Beacon Lesson Plan Library

Point of You

Joan Jackson

Description

Students learn about point of view by rewriting an existing narrative paragraph (using a different point-of-view). Students expand this knowledge by writing an expository paragraph, then rewriting it to reflect a different point-of-view.

Objectives

The student discusses the meaning and role of point of view in a variety of texts.

The student selects and uses a format for writing which addresses the audience, purpose, and occasion (including but not limited to narrative, persuasive, expository).

The student understands the role of point of view in a literary or informational text.

The student knows the point of view of a literary work and how it affects the story line.

Materials

--Narrative Paragraph (teacher-created or any other source)
--Chalk/Dry Erase Board OR Overhead Projector
--Chalk, Dry-Erase Markers, OR Overhead Pens
--Paper/Pencils
--'Point of You' Questions/Assessment (one copy for each student)

Preparations

1. Create a narrative paragraph that describes a considerable amount of action so students will be able to see the differences in point of view more easily. In lieu of creating a paragraph, you may use a paragraph from any text that is not copyrighted.
2. Create a transparency of the paragraph you will use, or copy the paragraph on the board.
3. Download and copy the 'Point of You' assessment sheet (attached file) for each student.

Procedures

Day One
a. Write 'Point of You' on the board/overhead to gain students' attention and find out if anyone recognizes your play on words. Change it to 'Point of View'. Ask students to think about a time when they tried to get their parents to allow them to do something they really wanted to do, but their parents wouldn't let them do it, making it seem as though their parents just didn't understand their 'side' of things.

b. Dramatize a personal experience for the students to show how the role of point of view plays an important part in our ability to understand a situation, or even what we read. (I like to relate an experience about a time during middle school when I was not allowed to wear the clothes of 'my' choice. I felt as though my parents didn't understand why I wanted to wear them, and I certainly didn't understand why they didn't want me to wear them. Our differing points of view led to more than one misunderstanding during those middle-school years.) First, enter the room as your teenage self and describe, in teenage terminology, the time your parents wouldn't let you wear some particular piece of clothing (Use a lot of emotion, OR just keep your arms crossed the entire time). Then, leave the room and reenter as one of your parents. This time you'll relate what happened in a very calm way, using more 'logical' reasoning for your decision about the clothing. Leave the room one final time and reenter as yourself (Thank goodness!).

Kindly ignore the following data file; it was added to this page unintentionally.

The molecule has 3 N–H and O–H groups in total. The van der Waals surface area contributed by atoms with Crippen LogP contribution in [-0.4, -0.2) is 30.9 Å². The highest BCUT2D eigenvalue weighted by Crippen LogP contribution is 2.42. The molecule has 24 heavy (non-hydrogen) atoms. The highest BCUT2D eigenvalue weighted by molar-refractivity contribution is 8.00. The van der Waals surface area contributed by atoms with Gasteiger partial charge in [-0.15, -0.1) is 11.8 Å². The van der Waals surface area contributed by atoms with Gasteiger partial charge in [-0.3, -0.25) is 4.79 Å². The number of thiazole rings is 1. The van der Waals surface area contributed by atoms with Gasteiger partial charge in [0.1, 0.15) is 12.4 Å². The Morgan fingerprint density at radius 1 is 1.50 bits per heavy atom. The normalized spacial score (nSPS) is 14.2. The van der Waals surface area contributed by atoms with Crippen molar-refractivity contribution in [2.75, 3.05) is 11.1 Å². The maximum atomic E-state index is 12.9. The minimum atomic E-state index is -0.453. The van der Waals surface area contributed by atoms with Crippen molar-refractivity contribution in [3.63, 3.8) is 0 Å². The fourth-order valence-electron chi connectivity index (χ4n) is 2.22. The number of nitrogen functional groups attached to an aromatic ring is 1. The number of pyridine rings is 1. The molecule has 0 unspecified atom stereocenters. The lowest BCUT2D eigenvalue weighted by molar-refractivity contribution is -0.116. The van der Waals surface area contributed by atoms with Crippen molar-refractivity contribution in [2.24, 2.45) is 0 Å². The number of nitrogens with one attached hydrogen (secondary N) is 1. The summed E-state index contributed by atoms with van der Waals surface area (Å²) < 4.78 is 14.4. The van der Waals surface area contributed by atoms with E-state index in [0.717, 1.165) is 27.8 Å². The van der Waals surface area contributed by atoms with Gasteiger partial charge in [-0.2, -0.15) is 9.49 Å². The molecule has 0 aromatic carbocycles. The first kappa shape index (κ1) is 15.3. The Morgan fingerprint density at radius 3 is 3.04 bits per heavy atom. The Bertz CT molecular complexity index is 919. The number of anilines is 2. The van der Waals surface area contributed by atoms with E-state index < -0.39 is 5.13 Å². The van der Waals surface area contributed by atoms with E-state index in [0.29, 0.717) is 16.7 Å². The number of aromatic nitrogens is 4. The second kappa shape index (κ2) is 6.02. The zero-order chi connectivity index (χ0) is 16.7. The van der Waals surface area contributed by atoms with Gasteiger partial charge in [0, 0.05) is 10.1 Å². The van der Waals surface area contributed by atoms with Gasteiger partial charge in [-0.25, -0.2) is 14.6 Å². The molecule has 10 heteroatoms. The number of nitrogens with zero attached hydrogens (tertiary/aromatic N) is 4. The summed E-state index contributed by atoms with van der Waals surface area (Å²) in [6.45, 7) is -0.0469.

c. Explain that point of view is the way people see/experience things differently than others do. Discuss how being aware of different points of view can enable them to understand other people's thoughts/reactions related to experiences, as well help them have a better understanding of what they read.

d. Display the narrative paragraph on the board/overhead.

e. Call on students to identify the person who is telling the story. Is it first person (told from the view of a character in the story), or is it third person (told from the view of someone other than a character in the story)?

f. Discuss how a first-person point of view can be the best way to tell a story. Discuss how a third-person point of view can be the best way to tell a story.

g. Show how the story line would be different if told from another point of view. With the students' help, rewrite the paragraph using a different point of view. Draw attention to the way both paragraphs tell the same story with regard to what happened, but how the rewrite enabled them to see the events in a different way, which is another point of view.

h. Have students write an expository paragraph that describes an object (CD, make-up, skateboard, pencil, etc.) and how the object is used.

Day Two
i. Have students to imagine their objects as having the ability to speak. Ask them to rewrite their paragraphs from the object's point of view, making sure to include all of the facts given in the first paragraph. Remind students that the objects might want to add some information about how they feel. Circulate to assist students who might need a sentence or two to get them started.

g. Call on volunteers to share both of their paragraphs.

h. Distribute the 'Point of You' sheet. Have students respond to the questions, and staple them behind their paragraphs before you collect them.

i. Complete the 'Point of You' sheet to determine each student's achievement of the selected SSS.

Assessments

Use the 'Point of You' sheet (file available in this lesson), attached to students' work, to assess students' achievement of the selected SSS. A combined score may be earned on all three pieces (para.1 @25 points, para.2 @25 points, and the 'Point of You' questions/responses @ 50 points--10 pts. per item).
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